Wednesday, March 31, 2010

Daniel Meets His Great-Great Uncle and Aunt

My uncle and aunt from the Portland, Oregon area came up for a visit this afternoon to meet Daniel.  Thought it would be fun for you to see a few pictures...  The cute red-head is my cousin Carla.  Daniel was ready for a nap by the time he made it to her lap...and he was the farthest away from his mama too!  Fun afternoon!

Saturday, March 27, 2010

Make Every Effort ...

The believer has been given such an abundance of divine grace.  God's power grants us everything pertaining to life and godliness.  Such blessing calls us to total dedication to Him.  The Christian life cannot be lived to the honor of God without effort.  The Holy Spirit through Peter tells us we are to make every effort towards these seven virtues...
  • Moral excellence
  • Knowledge
  • Self-control
  • Perseverance
  • Godliness
  • Brotherly kindness
  • Love
We should make every effort to live a virtuous life. 

We should make every effort to increase in our knowledge of God's character and His will.  This requires diligent study, setting aside time to be in His Word.  We should be after the pursuit of truth in the Word of God.

We should make every effort to hold ourselves in, to strengthen our power of self-control.  (It begins with how we think...)

We should make every effort to enlarge our capacity for patience in doing what is right, not giving into temptation, to have steadfast endurance under adversity.  We want to be willing to die before we give in.  Perseverance is a virtue that can endure with vibrant hope, when the mind is set with an eternal perspective.

We should make every effort to live reverently, loyally, and obediently toward God.  We want to make every effort to develop a heart for God.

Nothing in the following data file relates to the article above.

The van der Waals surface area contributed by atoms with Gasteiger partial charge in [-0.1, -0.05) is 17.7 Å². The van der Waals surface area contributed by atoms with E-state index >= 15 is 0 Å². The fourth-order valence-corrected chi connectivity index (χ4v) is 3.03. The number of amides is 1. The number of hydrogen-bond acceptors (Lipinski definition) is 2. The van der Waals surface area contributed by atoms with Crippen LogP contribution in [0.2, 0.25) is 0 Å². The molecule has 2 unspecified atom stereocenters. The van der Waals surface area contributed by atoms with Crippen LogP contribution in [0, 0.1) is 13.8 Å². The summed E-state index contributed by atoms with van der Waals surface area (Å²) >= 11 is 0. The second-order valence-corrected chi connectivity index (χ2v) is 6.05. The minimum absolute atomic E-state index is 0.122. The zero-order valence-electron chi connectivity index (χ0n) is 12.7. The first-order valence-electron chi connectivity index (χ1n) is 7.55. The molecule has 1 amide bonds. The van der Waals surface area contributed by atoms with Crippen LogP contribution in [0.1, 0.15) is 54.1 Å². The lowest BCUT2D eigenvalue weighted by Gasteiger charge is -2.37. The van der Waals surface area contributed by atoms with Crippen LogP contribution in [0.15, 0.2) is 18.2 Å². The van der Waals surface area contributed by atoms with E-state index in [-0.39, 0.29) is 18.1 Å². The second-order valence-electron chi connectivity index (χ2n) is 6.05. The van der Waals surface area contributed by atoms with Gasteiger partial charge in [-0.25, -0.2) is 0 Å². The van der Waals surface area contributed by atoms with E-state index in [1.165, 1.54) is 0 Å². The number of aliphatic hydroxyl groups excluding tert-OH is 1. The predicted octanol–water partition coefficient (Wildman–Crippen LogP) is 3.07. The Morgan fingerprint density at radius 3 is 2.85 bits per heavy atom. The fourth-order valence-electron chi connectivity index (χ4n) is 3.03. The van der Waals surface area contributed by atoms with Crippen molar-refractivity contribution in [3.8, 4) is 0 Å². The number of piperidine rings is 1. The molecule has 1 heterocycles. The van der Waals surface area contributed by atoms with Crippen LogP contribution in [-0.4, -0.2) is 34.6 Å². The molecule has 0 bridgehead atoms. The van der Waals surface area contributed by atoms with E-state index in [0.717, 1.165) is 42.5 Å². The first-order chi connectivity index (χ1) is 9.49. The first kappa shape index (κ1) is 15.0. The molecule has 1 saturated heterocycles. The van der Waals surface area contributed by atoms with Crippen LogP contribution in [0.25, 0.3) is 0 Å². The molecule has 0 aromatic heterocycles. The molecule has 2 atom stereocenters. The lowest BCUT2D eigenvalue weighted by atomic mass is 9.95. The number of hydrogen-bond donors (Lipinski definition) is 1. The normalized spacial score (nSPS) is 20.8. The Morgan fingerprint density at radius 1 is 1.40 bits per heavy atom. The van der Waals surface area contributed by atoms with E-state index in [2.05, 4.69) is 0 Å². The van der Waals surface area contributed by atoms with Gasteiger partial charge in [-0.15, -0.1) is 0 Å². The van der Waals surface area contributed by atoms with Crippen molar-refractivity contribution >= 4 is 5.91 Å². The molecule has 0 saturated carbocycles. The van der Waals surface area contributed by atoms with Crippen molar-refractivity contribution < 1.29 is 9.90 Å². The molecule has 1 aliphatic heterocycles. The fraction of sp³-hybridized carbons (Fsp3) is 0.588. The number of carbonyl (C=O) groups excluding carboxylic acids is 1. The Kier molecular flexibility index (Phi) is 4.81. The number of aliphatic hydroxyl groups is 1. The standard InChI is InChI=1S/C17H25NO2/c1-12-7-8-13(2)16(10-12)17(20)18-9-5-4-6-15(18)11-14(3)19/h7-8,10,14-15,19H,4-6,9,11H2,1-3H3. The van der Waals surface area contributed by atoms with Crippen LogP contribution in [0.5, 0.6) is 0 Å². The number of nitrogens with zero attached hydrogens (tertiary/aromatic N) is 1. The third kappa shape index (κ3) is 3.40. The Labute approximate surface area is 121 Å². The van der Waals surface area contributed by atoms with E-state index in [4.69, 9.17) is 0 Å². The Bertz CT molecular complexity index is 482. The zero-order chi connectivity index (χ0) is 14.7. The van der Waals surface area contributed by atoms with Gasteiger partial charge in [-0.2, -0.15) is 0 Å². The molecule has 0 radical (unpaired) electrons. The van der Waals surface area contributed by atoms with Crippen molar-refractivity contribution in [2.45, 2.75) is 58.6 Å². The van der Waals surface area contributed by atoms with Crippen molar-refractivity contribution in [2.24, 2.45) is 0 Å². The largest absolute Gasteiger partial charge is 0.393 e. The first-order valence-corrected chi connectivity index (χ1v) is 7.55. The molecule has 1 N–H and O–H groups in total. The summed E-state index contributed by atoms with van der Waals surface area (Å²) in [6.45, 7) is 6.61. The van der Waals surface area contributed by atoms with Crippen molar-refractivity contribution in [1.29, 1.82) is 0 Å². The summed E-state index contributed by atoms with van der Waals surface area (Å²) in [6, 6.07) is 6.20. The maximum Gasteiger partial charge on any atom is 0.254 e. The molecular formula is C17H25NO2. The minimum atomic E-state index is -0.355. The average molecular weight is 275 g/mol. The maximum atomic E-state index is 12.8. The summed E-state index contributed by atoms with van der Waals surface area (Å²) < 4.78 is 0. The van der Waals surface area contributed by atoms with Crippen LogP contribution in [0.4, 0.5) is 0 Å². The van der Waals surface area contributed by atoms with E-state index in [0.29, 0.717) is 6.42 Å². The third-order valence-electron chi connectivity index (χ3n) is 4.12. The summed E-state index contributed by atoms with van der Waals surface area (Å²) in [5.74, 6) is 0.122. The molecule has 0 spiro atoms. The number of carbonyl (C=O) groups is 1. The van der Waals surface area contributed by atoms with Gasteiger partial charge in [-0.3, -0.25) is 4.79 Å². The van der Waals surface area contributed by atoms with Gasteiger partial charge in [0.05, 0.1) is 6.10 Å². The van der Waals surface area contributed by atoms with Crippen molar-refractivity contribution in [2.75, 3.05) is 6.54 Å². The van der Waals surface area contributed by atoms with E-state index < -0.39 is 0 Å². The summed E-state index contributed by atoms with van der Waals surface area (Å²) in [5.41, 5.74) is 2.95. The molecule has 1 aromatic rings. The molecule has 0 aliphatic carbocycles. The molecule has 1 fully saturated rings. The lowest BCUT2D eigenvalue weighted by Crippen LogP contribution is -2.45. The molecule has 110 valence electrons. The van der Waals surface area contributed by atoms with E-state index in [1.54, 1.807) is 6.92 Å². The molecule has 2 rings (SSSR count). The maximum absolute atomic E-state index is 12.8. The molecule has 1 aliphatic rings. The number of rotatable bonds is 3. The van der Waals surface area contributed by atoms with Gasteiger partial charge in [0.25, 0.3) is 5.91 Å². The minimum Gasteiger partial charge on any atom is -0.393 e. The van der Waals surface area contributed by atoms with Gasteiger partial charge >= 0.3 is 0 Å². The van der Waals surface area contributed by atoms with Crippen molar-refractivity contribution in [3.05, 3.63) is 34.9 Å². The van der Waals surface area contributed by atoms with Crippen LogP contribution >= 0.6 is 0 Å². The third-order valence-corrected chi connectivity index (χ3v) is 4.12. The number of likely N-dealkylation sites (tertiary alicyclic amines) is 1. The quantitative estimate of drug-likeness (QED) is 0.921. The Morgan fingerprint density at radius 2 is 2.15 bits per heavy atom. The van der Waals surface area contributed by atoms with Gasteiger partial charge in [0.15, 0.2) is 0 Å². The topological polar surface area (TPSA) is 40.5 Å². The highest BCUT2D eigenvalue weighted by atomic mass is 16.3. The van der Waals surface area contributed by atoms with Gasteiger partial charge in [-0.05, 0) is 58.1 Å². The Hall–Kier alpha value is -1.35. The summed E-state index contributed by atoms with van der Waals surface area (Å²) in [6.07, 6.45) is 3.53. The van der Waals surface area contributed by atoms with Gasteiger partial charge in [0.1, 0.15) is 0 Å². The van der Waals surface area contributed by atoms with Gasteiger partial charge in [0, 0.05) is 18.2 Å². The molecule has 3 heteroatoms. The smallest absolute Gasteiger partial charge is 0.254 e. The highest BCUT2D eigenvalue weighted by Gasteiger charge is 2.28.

We should make every effort to grow warm in our affection for fellow believers, to be concerned for other's needs.

We should make every effort to exercise "you before me" love, sacrificial love, the love of the will.

These qualities are not merely to be possessed but are to be held in increasing measure.  There is to be a growth in grace on our part.  If these things have stopped becoming our earnest concern, we have forgotten the beauty of the Lord Jesus Himself.  We have forgotten the joy of being forgiven.  If the flame of effort is on low or has grown cold, we can ignite it by setting our minds on Him.  He loves us with lavish grace...we should love Him with maximum effort. Go all out for Him!

2 Peter 1:11 - "For in this way the entrance into the eternal kingdom of our Lord and Savior Jesus Christ will be abundantly supplied to you."

Friday, March 26, 2010

"In your faith supply moral excellence..."

A person's response to God's election and the convicting work of the Holy Spirit is faith.  Faith, the capacity to believe, is the expression of the human side of salvation.  God must grant the capacity to believe however, because man is dead to spiritual things, because of his sin - Eph. 2:1.  (When thinking on this one time while my mom was visiting, I asked her if a dead person can do anything, just to see how she would respond.  She came right back with this quick wit, which is so my mom, "A dead person can stink!")  Once God grants faith, that faith is permanent.  (God has to grant it because the only thing a dead person can do is stink!)  Genuine, God energized faith will never die because God continues to preserve it and protect it by His power.  God keeps us secure through the faith He gives us - 1 Peter 1:5.